Characteristics of Presidential Appointments that do not Require Senate Confirmation
GAO-13-299R, Mar 1, 2013
- Accessible Text:
What GAO Found
In summary, GAO found the following:
- There are 321 PA positions governmentwide, which fall into three general groups-- 67 percent of PA positions exist within commissions, councils, committees, boards or foundations; another 29 percent of PA positions are within the Executive Office of the President (EOP); and the remaining 4 percent are within other federal departments or agencies. Within each of these three groups, PA positions are concentrated in a small number of entities.
- The responsibilities of PAs vary between the three general groups of PAs. PAs in commissions, councils, committees, boards, or foundations often serve in an advisory capacity and, at times, have specific responsibilities to evaluate, oversee, or establish policy to implement the organizations' mission. The majority of PAs within the EOP provide advisory and administrative support to the President on a range of issues, including policy advice on national security, homeland security, domestic policy, and economic policy, as well as assistance in managing relations with key stakeholders, such as Congress, executive departments and agencies, and state and local governments. Responsibilities for PAs within federal departments or agencies vary. Some serve as assistants or advisors to Presidential Appointments with Senate confirmation (PAS) officials and as U.S. representatives to United Nations organizations. Others have more central leadership roles, such as the Director of the National Cancer Institute who coordinates the National Cancer Program.
- Presidents have significant latitude in determining the selection of PA officials. However, at times, statutes prescribe the required qualifications for selected PAs or the population from which they must be chosen. These requirements occur more often for PA appointments to a commission, council, committee, board or foundation.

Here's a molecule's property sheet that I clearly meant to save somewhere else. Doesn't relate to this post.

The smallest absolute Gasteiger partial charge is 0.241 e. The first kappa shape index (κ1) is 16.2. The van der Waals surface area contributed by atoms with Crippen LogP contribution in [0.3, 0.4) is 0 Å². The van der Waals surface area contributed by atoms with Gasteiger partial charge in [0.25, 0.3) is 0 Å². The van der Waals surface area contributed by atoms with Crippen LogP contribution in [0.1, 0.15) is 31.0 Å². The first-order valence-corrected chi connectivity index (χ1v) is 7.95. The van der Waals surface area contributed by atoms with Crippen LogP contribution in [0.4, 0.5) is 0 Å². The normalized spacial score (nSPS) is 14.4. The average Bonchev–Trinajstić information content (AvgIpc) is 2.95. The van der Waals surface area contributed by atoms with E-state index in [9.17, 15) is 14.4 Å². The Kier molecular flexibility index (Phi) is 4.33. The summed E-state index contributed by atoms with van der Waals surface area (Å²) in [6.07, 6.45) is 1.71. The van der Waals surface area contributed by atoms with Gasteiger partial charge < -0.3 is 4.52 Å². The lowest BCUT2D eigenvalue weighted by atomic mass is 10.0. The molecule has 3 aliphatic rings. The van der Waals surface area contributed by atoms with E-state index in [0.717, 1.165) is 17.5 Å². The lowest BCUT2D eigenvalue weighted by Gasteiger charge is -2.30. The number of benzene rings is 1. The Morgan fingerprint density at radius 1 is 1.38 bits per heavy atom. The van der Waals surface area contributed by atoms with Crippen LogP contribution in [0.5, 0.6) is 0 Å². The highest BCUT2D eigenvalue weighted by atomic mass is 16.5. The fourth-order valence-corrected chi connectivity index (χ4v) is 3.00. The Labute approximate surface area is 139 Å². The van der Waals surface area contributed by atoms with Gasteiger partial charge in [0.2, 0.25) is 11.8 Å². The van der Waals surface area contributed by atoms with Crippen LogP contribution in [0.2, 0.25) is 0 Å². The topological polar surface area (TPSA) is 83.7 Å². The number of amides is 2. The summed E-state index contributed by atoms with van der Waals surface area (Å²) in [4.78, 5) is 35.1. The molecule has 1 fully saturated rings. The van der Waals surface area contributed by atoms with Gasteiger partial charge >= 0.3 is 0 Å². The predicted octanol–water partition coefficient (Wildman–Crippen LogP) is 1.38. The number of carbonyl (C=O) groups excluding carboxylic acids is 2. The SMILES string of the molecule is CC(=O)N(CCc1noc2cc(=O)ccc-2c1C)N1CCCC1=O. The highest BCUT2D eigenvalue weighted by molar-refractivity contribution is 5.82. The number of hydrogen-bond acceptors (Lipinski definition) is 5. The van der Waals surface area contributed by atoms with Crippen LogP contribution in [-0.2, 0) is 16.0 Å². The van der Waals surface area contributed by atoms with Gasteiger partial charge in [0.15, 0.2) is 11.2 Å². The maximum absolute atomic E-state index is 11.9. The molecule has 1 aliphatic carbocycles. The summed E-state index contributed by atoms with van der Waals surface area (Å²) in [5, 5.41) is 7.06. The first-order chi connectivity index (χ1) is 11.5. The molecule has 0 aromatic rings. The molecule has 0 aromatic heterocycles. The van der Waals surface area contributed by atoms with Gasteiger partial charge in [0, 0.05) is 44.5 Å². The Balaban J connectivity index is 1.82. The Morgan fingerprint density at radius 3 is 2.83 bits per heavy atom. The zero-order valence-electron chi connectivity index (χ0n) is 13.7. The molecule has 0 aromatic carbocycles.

- Salaries for PA positions vary between the three general groups of PAs. For example, positions with the EOP and federal departments and agencies are typically full time positions without term limits that are paid a salary ranging from $99,628 to about $180,000. However, PAs appointed to a commission, council, committee, board or foundation are typically paid a daily rate of pay only while serving or are not compensated. These positions most often serve a term between 3 and 6 years and their service is intermittent.
- The majority of PA positions are located in Washington, D.C., and were created within the last 43 years. For example, while one of the 321 PA positions was established as early as 1889 at the International Boundary and Water Commission, the majority of these positions--which are in councils, commissions, committees, boards, or foundations--were created between 1970 and 2000.
- Overall, PAs differ from other types of political appointments in three key areas: number of positions, rate of pay, and level of responsibilities. Out of the four major categories of politically appointed positions--PAS, PAs, politically appointed Senior Executive Service, and Schedule C appointees--PAs represent the smallest number (9 percent). Moreover, as previously noted, the majority of all PAs are typically not paid a salary. Other politically appointed positions are typically paid a salary that ranges between about $110,000 to $180,000. PAs have a significant level of responsibility in implementing the Administration's goals, but often are subordinate to a PAS position. PAS positions are at the top of the federal personnel hierarchy and are often responsible for making key policy decisions to implement an administration's goals (e.g., cabinet members).
Why GAO Did This Study
On August 10, 2012, the President signed into law the Presidential Appointment Efficiency and Streamlining Act of 2011 (Streamlining Act of 2011). The act eliminated the need for the Senate to vote on 163 executive nominations, converting them to presidentially appointed positions. The act required GAO to report to Congress and the President on positions in executive agencies that require appointment by the President without Senate confirmation (PA).
As agreed, in discussions with Congressional offices about GAO's scope, the objective of this review was to describe the characteristics of executive branch PA positions in existence prior to the implementation of the Streamlining Act of 2011. Specifically, GAO describes the numbers, types (e.g., members of commissions, councils, advisory boards, etc.), responsibilities, locations, dates established, length of terms, and salaries, as well as common characteristics among the presidentially appointed positions and how they differ from other types of positions. Based on available Office of Personnel Management (OPM) data, GAO also provided information on the total number of staff employed by the entities with presidentially appointed positions. GAO provided a briefing of this summary to the Senate Committee on Homeland Security and Governmental Affairs and House Committee on Oversight and Government Reform on February 7, 2013.
For more information, contact J. Christopher Mihm at (202) 512-6806 or firstname.lastname@example.org.